Texas doctor relinquishes leadership roles after sexist comments

Texas-based internal medicine specialist Dr. Gary Tigges, who was criticized for saying that female colleagues

Texas-based internal medicine specialist Dr. Gary Tigges, who was criticized for saying that female colleagues "do not work so hard," has left his leadership positions.

A Texas doctor who was in trouble this month after providing a sexist survey on the gender gap for the Dallas Medical Journal has relinquished his leadership roles in the hospital.

Plano-based internal medicine specialist, Dr. Gary Tigges, participated in a survey for the newspaper, in which 7,500 doctors were asked if they believed there was a gender gap in their medical profession.

Tigges shared a rather abrasive response, which appeared in the September issue of the magazine titled "Women in Medicine".

The doctor wrote: Yes, there is a salary gap. The doctors do not work as hard and do not see as many patients as the male doctors.

This is because they choose it, or they just do not want to be rushed, or do not want to work long hours. Most of the time, their priority is something else … family, social, whatever. "

He concluded in the response: "It is not necessary to" do anything "about this unless the doctors really want to work harder and set the schedule, if not, they should be paid less, that's fair."

In a new statement, a spokesman for Texas Health Plano said Tigges resigned his duties on the executive board of the medical board and the credentials committee, where he served as chairman.

Plano president Josh Floren announced Tigges' resignation in a written statement to hospital employees.

Floren said: "This past weekend we learned about the comments that Dr. Gary Tigges made to the Dallas Medical Journal regarding the pay inequalities of physicians between genders, which spread rapidly on social media.

"His comments were and remain extremely divisive and have caused a great deal of pain and concern among the medical staff, the Dallas-Fort Worth medical community and the entire country."

He concluded that the comments "do not reflect the views or values ​​of Texas Health Resources or Texas Health Presbyterian Hospital Plano."

After his sexist commentary was published, Tigges quickly regretted his words after receiving furious responses in exchange for his colleagues and readers of the magazine.

Several medical professors shared their disappointment in social networks.

Tigges shared a rather abrasive response in the September issue of the magazine titled & # 39; Women in Medicine & # 39;

Tigges shared a rather abrasive response in the September issue of the magazine titled & # 39; Women in Medicine & # 39;

Tigges shared a rather abrasive response in the September issue of the magazine titled & # 39; Women in Medicine & # 39;

The comment was part of a magazine survey that asked doctors about the gender pay gap

The comment was part of a magazine survey that asked doctors about the gender pay gap

The comment was part of a magazine survey that asked doctors about the gender pay gap

Texas Health Plan president Josh Floren announced Tigges' resignation from leadership roles in the hospital (pictured above) in a written statement to employees

Texas Health Plan president Josh Floren announced Tigges' resignation from leadership roles in the hospital (pictured above) in a written statement to employees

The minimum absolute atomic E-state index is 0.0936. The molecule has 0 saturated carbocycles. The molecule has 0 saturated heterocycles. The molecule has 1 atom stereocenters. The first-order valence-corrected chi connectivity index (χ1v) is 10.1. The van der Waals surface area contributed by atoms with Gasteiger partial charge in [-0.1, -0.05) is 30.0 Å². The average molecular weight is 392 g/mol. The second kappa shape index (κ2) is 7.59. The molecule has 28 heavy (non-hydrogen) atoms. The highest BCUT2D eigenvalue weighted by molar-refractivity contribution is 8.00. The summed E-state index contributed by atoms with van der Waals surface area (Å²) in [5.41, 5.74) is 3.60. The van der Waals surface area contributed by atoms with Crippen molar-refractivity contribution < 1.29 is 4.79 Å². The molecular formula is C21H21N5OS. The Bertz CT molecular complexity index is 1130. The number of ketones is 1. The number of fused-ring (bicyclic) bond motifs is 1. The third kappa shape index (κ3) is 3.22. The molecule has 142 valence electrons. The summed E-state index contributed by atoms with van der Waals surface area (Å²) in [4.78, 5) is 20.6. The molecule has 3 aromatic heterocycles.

Texas Health Plan president Josh Floren announced Tigges' resignation from leadership roles in the hospital (pictured above) in a written statement to employees

Nathalie Martinek wrote on Twitter: "The data and the evidence would be really great to include in your evaluation and productivity of #womeninmedicine. Stop talking, Gary!

Andi Murphy agreed that the gender pay gap exists, but contradicted Tigges' statement that suggests women are less productive in the workplace.

"My last job at the hospital was paid per shift with the WRVU goals and the corresponding bonuses, my productivity numbers were systematically at the top of the whole group," Murphy wrote.

"I discovered that six years in my shift rate was 30% less than all my male colleagues, including new graduates."

Monica Verduzco-Gutierrez added: "I'm so upset with @DallasCMS for publishing this, I encourage you wholeheartedly and @texmed to make a great article highlighting #WomenInMedicine and I'll be happy to help."

Several doctors shared their two cents on the controversial issue in social networks

Several doctors shared their two cents on the controversial issue in social networks

Several doctors shared their two cents on the controversial issue in social networks

Tigges published an apology on top of his Plano internal medicine bio after he was punished for comments.

The statement said: "I have heard from several trusted medical colleagues who disagree and are deeply offended and offended by the comments I made to the Dallas Medical Journal about pay equity between male and female doctors.

& # 39; I want to thank you for contacting me and sharing your concerns. Now I understand more clearly how complex this issue is and that there are ways we can work together to resolve these disparities.

"I have worked closely with numerous doctors for almost three decades and have seen nothing but compassion, diligence and professionalism."

He concluded: "I sincerely apologize to all the doctors for my comments and the pain they caused.

"I also need to apologize to my partners and staff at Plano Internal Medicine Associates, where we have an open and supportive work environment, and where we do not tolerate discrimination based on gender, race, ethnicity, sexual orientation or religion."

Tigges started a private practice at the Presbyterian Hospital of Plano in 1995 and founded Plano Internal Medicine the following year, according to his biography.

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